Stronger and realistic policy measures are needed to curb soaring prices and avert an impending crisis
High-ranking government officials are often quick to cast as optimistic an outlook as possible, but slow to admit a looming crisis. But there are some exceptions, such as the comment made by President Yoon Suk-yeol on Monday.
Yoon admitted that there are few fundamental solutions to the current economic challenges as countries around the world raise interest rates to curb rising inflation.
In a striking move to tame inflation, the US Federal Reserve raised its benchmark rate by three-quarters of a percentage point to a range of 1.5% to 1.75% last Wednesday, marking the highest rise since 1994. The so-called “giant leap” came after US inflation hit 8.6% in May, the fastest pace since 1981.
The European Central Bank has announced it will raise interest rates for the first time in 11 years next month to control inflation in the euro zone, which hit a record 8.1% in May.
Inflationary pressure is building everywhere due to rising demand, supply chain disruptions, rising energy and commodity prices, and the protracted war between Russia and Ukraine .
To combat runaway inflation, a growing number of central banks are raising interest rates, watching the Fed’s decision closely, amid growing concerns about the side effects of aggressive rate hikes.
South Korea is not immune to such strong external headwinds. The country’s consumer prices jumped 5.4% year-on-year in May, the fastest rise in nearly 14 years, after peaking 4.8% in April. In an effort to control inflation, the Bank of Korea raised its key rate by a quarter of a percentage point to 1.75% in May.
The BOK is now expected to raise the rate in its upcoming rate-setting meetings, especially as inflation picks up further. On Tuesday, the central bank said in a report that Korea could see its highest inflation rate since 2008, when the figure was 4.7%, largely due to the mismatch between higher demand and a restricted offer. The updated projection came after the BOK had already revised up its inflation forecast for this year from 3.1% to 4.5% last month.
“There have been quite a few changes in the inflation situation,” BOK Governor Rhee Chang-yong told reporters on Tuesday. “Now that inflationary pressure at home and abroad is likely to continue, the country could end up with high inflation if we fail to properly control inflation expectations.”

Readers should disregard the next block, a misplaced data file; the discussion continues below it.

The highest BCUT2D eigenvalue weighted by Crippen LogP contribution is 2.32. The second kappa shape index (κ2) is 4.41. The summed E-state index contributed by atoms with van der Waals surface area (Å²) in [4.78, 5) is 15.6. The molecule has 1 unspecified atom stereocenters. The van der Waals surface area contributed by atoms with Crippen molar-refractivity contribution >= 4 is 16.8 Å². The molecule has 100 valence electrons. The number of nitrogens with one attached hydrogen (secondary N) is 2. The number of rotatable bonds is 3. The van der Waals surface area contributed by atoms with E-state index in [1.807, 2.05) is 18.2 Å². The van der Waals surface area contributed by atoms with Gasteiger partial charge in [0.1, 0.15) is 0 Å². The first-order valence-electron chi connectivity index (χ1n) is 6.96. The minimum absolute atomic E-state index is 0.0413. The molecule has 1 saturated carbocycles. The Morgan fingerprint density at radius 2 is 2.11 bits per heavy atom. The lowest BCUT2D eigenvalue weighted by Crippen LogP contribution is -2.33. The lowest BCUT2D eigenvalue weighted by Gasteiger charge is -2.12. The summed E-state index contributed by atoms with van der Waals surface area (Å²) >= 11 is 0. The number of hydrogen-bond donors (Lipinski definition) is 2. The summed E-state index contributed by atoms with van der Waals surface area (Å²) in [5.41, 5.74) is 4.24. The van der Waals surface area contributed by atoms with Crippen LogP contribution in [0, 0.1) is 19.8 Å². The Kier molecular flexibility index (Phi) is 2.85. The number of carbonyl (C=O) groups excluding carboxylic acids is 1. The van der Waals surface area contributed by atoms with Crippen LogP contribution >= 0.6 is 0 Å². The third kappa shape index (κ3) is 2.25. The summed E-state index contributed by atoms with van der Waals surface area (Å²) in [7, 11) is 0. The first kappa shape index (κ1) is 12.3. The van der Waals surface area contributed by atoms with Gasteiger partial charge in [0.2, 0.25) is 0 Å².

The question is whether the South Korean government is doing enough to keep inflation expectations from skyrocketing. On Sunday, he unveiled a package of measures to tackle inflationary pressures, such as extending tax cuts on fuel consumption and doubling income tax deduction rates for fuel use. 80% public transport.
Finance Minister Choo Kyung-ho said the government would freeze utility tariffs including railway and postal service charges in the second half of this year and minimize tariff hikes for electricity and gas bills.
But the issue of electricity tariffs, which directly affects loss-making state power company Korea Electric Power Corp., is no easy task. The Ministry of Finance was due to announce details of the rate hike on Tuesday but suddenly delayed the timetable, apparently unhappy with Kepco’s proposal for a 2.7% hike from the third quarter.
One of the reasons is that consumer prices, which are expected to remain above 5% in the coming months, could exceed 6% if the government accepts Kepco’s request. After all, piecemeal electricity rate hikes would not help solve the structural problems of Kepco, which suffered 7.78 trillion won ($6.03 billion) in operating losses in the first quarter of this year.
Critics say the new measures unveiled by the government are far from enough to bring inflation under control, let alone solve Kepco’s problems. Even if there are few fundamental solutions, Yoon and policymakers should take stronger action to try to steer the country away from a deeper crisis.